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A Year After Arrest, Russia's Navalny Says He Has No Regrets


Aleksei Navalny was arrested upon his return to Moscow on January 17 last year.
Aleksei Navalny was arrested upon his return to Moscow on January 17 last year.

Aleksei Navalny says he has no regrets and has called on his supporters not to be "afraid," a year to the day the opposition politician was detained after returning to Russia from Germany where he was recovering from a near-fatal poisoning.

"I sided with those honest people who do not want to be, or cannot be, scared any more. I did it, I don't regret it for a second, and I will continue doing it," Navalny, who is serving time in an old embezzlement case that is widely considered as being politically motivated, said in a post on Instagram on January 17.

"Having served my first year in prison, I want to tell everyone exactly what I shouted to those gathered outside the court when a convoy led me to a police van: Don't be afraid of anything," the vocal critic of President Vladimir Putin said.

"This is our country and we have no other," Navalny wrote, also posting a photo of himself wearing an inmate's uniform, with his arm around his wife, Yulia.

Amnesty International marked the first anniversary of Navalny's arrest by urging the international community and people across the world to join their voices to call for his release, and put an end to their "unprecedented campaign of repression and reprisals" against his supporters.

Navalny, 45, was detained in Moscow’s Sheremetyevo airport on January 17, 2021 upon his arrival from Berlin, where he had been recovering after being poisoned in Siberia in August 2020.

A Moscow court ruled two weeks later that, while in Germany, he had violated the terms of parole imposed from a widely criticized 2014 embezzlement case.

Navalny's 3 1/2-year suspended sentence from the case was converted to a jail term, though the court said he will serve 2 1/2 years in prison given time he had been held in detention.

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The opposition politician has claimed his near-fatal poisoning with a Novichok-type nerve agent was ordered by Russian President Vladimir Putin. The Kremlin has denied any role in Navalny's poisoning.

In his Instagram post on January 17, Navalny said he didn't know when his imprisonment "will end and whether it will end at all."

Speaking in a phone interview with Current Time, a lawyer for Navalny said that "everything is being that he is kept in prison as long as possible."

"And I think that this period may be indefinite, given the huge number of criminal cases that have been initiated against him and are being investigated," Olga Mikhailova said.

In the year since Navalny's detention, the Kremlin critic, his supporters, and Russian civil society organizations "have suffered a relentless onslaught of repression," Marie Struthers, Amnesty International's Eastern Europe and Central Asia director, said in a statement on January 17.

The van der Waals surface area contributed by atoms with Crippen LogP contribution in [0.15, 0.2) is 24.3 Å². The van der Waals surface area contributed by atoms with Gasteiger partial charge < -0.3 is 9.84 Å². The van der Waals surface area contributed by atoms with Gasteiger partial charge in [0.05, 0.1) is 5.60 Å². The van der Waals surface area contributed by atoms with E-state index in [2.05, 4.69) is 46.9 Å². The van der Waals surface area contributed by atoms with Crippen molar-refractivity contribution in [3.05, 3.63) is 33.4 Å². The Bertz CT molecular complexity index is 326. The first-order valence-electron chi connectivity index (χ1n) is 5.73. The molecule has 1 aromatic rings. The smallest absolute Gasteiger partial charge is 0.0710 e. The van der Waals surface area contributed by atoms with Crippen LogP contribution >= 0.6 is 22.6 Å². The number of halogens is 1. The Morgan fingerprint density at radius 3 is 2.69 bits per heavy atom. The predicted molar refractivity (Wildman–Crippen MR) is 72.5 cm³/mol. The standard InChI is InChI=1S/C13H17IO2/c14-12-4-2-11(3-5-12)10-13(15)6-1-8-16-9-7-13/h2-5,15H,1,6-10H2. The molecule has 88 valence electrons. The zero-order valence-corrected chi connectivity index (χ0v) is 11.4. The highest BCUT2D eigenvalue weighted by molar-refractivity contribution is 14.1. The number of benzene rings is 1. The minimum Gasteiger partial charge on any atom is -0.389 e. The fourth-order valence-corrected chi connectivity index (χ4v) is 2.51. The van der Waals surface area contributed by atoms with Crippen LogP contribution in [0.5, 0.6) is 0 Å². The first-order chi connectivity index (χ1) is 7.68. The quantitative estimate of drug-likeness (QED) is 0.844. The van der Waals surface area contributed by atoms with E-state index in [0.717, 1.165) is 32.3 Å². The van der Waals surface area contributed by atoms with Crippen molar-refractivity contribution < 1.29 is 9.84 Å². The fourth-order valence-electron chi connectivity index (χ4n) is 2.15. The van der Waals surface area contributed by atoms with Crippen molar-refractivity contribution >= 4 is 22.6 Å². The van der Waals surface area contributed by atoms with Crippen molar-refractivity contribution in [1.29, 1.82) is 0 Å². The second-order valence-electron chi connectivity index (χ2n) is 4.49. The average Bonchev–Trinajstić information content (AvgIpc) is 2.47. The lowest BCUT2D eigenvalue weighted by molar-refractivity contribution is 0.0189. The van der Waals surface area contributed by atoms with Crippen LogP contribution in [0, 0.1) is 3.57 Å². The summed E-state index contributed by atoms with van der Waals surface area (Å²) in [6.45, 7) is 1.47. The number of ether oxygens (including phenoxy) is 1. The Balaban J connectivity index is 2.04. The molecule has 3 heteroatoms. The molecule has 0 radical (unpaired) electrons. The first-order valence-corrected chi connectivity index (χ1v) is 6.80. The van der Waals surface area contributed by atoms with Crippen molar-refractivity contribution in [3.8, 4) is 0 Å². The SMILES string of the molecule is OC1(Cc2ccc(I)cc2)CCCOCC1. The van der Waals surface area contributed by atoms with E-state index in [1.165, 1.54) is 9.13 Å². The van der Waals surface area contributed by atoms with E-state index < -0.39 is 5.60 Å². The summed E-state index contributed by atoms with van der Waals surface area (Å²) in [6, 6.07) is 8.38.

"Dozens of Navalny’s associates and supporters are facing prosecutions on bogus charges, while a growing number of them are already in prison," Struthers said, while the Russian authorities "have labelled his organizations as 'extremist' and blocked their websites."

Some of Navalny's associates have fled the country fearing political persecution, "yet they now fear their relatives in Russia will suffer a similar fate of unfounded prosecution and imprisonment," she said. "On the anniversary of his detention, Navalny and the political activists associated with him are in a living hell."

In June 2021, two organizations founded by Navalny-- the Anti-Corruption Foundation (FBK) and the Citizens’ Rights Defense Foundation (FZPG) -- were officially labelled as “extremist” and banned. Their activities have since been criminalized.

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In September 2021, a criminal case was opened against Navalny and his associates under the charge of creating an "extremist association," while the opposition politician also faces up to 15 additional years in prison if convicted on charges that include fraud and money laundering in relation to alleged misappropriation of donations to his nongovernmental organizations.

On January 14 this year, two associates of Navalny -- Leonid Volkov and Ivan Zhdanov -- were added to a Russian list of "extremists and terrorists," and their assets in the country are now blocked.

Zhdanov's father was handed a suspended prison sentence last year in a corruption case that critics say is politically motivated.

"The callous actions of the Kremlin, who remain hellbent on silencing and vilifying Aleksei Navalny and his supporters, must end now," Struthers said, adding that the people of Russia “should not have to suffer from the relentless suppression of their human rights.”

According to Struthers, more than 360,000 people around the world have signed a petition launched by Amnesty International that calls for the Russian authorities to immediately and unconditionally release Navalny.

On January 17, the EU's foreign policy chief, Josep Borrell, called on the Russian authorities to immediately and unconditionally release of Lilia Chanysheva, the former head of Navalny's office in the city of Ufa, in Bashkortostan.

Chanysheva was ordered last month to remain in pretrial detention until April 9.

Thousands of Russians were detained during nationwide protests in January 2021 calling for his release.

Navalny's imprisonment and poisoning also sparked an international outcry, with the European Union, Britain, and other countries imposing further sanctions on Russian officials.

European lawmakers chose Navalny as the recipient of the annual Sakharov Prize for Freedom of Thought on October 20, saying he "has campaigned consistently against the corruption of Vladimir Putin's regime."

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